Categories: Cathy Breslaw, THE BUZZ

THE BUZZ: Guillermo Kuitca

Hauser & Wirth, Los Angeles

Guillermo Kuitca, The Family Idiot 2019 Oil on canvas in artist frame 
92.5 x 186 cm / 36 3/8 x 73 1/4 in Triptych: 92.5 x 186 cm / 36 3/8 x 73 1/4 in overall©
Guillermo Kuitca, Courtesy the artist and Hauser & WirthPhoto: Gonzalo Maggi

On view through August 11, 2019

Article by Cathy Breslaw

May 18, 2019

Guillermo Kuitca’s paintings, works on paper, and sculpture encompass both public and private psychic spaces. Architecture, blueprints, theater seating charts and maps are the structural forms from which he creates his works. In his first exhibition at Hauser & Wirth, Los Angeles, Kuitca presents several distinct types of work. The Family Idiot (2018-2019) series are a group of oils on canvas that are framed in wood – some are diptychs and triptychs which sit on an eye-level table while others hang on the wall. A combination of abstraction and figuration, these works are mostly darkened tonated reds, grays, and black – the paintings take us into parts of rooms and places with no reference points. They feel like dislocated personal psychological dream-spaces which are both haunting and beautiful and where the imagery can be difficult to discern. At times it seems we are peering into windows as voyeurs and viewing intimate and unclear experiences at a distance.

The smaller mixed media works on paper are untitled but refer to specific performance halls around the world – Hollywood Bowl, Carnegie Hall, Metropolitan Opera House, Palais Garnier, Sydney Opera House, Oslo Opera House and others. Kuitca manipulates these seating charts to distort, meld and collapse physical spaces and as in his paintings, these works can be disorienting – contrary to the usual focus on a theater’s stage, the main event is the distortions of the empty seats identified by seat numbers. Each of these multi-colored strongly hued works take on a different character and are at times, more like drawings than paintings. Some retain their chart-like structure while others are fuzzy explosions of colors with shapeless forms that twist, bend and drip.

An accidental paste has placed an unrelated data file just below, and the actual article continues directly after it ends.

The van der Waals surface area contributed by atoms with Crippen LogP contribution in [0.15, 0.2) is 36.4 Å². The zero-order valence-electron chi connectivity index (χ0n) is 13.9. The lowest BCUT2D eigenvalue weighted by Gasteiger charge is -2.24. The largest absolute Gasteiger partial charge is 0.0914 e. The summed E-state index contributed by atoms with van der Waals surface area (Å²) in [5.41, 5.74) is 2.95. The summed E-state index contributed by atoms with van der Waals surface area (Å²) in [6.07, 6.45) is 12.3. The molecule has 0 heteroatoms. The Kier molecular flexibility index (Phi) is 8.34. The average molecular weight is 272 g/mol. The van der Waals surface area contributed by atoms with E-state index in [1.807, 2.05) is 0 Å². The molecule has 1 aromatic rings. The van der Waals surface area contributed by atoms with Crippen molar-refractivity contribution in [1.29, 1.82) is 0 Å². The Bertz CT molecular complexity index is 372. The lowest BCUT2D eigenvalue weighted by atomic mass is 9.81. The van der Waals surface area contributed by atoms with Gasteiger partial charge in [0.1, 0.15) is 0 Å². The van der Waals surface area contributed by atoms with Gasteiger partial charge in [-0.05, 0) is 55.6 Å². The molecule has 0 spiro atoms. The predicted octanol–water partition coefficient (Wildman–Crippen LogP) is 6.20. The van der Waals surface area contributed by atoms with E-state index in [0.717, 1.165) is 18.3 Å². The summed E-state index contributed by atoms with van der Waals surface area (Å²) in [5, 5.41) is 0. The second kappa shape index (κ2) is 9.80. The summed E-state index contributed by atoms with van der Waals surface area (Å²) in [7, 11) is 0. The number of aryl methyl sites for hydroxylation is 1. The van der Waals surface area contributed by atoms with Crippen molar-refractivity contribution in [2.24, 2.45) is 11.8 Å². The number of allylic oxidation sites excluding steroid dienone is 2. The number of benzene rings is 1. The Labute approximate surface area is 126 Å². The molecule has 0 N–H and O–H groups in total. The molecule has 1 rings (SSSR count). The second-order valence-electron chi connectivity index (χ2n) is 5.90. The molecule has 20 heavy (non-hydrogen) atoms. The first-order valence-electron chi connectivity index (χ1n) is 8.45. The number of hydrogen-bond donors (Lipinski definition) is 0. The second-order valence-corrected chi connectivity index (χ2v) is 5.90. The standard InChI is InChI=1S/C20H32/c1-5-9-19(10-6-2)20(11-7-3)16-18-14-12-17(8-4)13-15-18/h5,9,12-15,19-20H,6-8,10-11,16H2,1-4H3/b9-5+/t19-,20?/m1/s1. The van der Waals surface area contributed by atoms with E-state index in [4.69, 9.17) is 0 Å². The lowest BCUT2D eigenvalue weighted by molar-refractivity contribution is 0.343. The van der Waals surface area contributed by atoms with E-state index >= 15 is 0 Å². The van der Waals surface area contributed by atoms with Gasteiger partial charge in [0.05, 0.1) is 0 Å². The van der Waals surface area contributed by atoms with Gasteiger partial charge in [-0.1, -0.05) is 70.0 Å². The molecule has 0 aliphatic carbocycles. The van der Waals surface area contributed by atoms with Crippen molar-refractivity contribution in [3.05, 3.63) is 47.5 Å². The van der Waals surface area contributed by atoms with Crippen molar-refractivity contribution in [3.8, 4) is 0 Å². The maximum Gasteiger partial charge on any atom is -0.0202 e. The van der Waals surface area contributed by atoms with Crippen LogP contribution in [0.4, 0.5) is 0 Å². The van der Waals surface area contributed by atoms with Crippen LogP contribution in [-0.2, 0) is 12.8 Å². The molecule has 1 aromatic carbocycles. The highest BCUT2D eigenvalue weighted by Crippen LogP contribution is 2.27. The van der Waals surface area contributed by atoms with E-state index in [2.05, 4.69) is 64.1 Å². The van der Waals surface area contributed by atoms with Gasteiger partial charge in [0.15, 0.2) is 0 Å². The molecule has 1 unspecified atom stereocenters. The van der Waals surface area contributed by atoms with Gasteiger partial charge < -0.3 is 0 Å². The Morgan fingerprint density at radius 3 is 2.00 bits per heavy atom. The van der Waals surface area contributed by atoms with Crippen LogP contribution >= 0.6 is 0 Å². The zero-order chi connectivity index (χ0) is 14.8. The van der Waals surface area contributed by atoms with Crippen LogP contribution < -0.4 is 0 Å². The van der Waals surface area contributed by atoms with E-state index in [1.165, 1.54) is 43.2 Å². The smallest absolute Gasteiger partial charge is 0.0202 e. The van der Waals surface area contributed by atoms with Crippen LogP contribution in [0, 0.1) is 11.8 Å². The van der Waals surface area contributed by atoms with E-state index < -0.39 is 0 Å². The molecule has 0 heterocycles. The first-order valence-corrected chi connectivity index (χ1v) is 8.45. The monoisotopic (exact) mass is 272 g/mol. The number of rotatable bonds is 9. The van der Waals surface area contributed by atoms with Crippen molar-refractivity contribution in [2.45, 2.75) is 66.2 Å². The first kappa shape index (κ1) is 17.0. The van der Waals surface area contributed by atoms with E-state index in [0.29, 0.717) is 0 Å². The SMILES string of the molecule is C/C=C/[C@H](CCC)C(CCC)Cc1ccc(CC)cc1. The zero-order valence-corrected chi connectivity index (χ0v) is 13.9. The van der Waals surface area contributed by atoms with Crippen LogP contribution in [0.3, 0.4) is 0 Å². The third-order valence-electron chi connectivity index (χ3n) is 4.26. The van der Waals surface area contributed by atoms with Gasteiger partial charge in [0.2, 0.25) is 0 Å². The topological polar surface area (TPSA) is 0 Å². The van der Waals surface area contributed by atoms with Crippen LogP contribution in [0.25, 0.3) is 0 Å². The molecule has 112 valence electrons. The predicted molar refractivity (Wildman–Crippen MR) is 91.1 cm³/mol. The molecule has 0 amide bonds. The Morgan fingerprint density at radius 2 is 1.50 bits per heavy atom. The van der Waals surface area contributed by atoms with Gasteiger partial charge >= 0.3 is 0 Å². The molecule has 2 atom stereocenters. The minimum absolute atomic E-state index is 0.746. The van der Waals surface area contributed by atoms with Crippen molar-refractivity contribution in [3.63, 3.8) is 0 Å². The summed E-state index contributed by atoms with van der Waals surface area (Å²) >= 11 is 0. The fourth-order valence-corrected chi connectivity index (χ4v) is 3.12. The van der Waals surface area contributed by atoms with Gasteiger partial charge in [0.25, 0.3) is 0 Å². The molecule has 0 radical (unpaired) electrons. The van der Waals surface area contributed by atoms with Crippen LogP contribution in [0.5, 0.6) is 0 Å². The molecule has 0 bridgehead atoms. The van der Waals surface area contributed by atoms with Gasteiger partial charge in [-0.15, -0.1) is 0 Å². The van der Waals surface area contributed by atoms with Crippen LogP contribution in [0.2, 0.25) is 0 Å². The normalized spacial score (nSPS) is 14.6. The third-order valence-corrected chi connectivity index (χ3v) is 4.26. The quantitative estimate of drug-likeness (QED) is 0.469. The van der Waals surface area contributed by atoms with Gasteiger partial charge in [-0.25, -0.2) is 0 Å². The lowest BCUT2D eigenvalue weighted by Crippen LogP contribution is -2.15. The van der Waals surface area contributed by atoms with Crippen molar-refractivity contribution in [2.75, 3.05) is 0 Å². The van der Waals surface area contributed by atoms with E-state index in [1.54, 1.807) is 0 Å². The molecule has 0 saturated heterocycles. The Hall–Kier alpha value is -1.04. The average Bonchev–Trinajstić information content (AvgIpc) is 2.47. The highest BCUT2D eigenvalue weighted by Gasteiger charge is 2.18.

A recent body of work Missing Pages (2018), is a series of 18 canvases linked together in a grid pattern, taking its structure from the layout of a printer’s proof. The imagery in these oil paintings contain both figurative and geometric shapes, where connections to one another can be simultaneously both identifiable as well as confusing.

Retablo (2016) is an installation work which is accessed up a set of stairs into a darkened unfinished gallery space. Lit from within, this free-standing large oil painting on wooden panels references Cubism in its geometric divisions of carved up spaces and its neutralized dark greens, browns, reds, and grays. Set inside a large vertical deep wooden box, it appears as a stage, or backdrop. Altar-like in its lighted inner space, there is a brown road painted in the center leading into the narrowing distance to a seemingly imaginary place.

Kuitca who lives and works in Buenos Aires, Argentina uses his experiences with theater, philosophy and literature to create paintings, mixed media works, installation and sculpture that take viewers out of their comfort zone, and disrupts and challenges us to question where we are in space and time.

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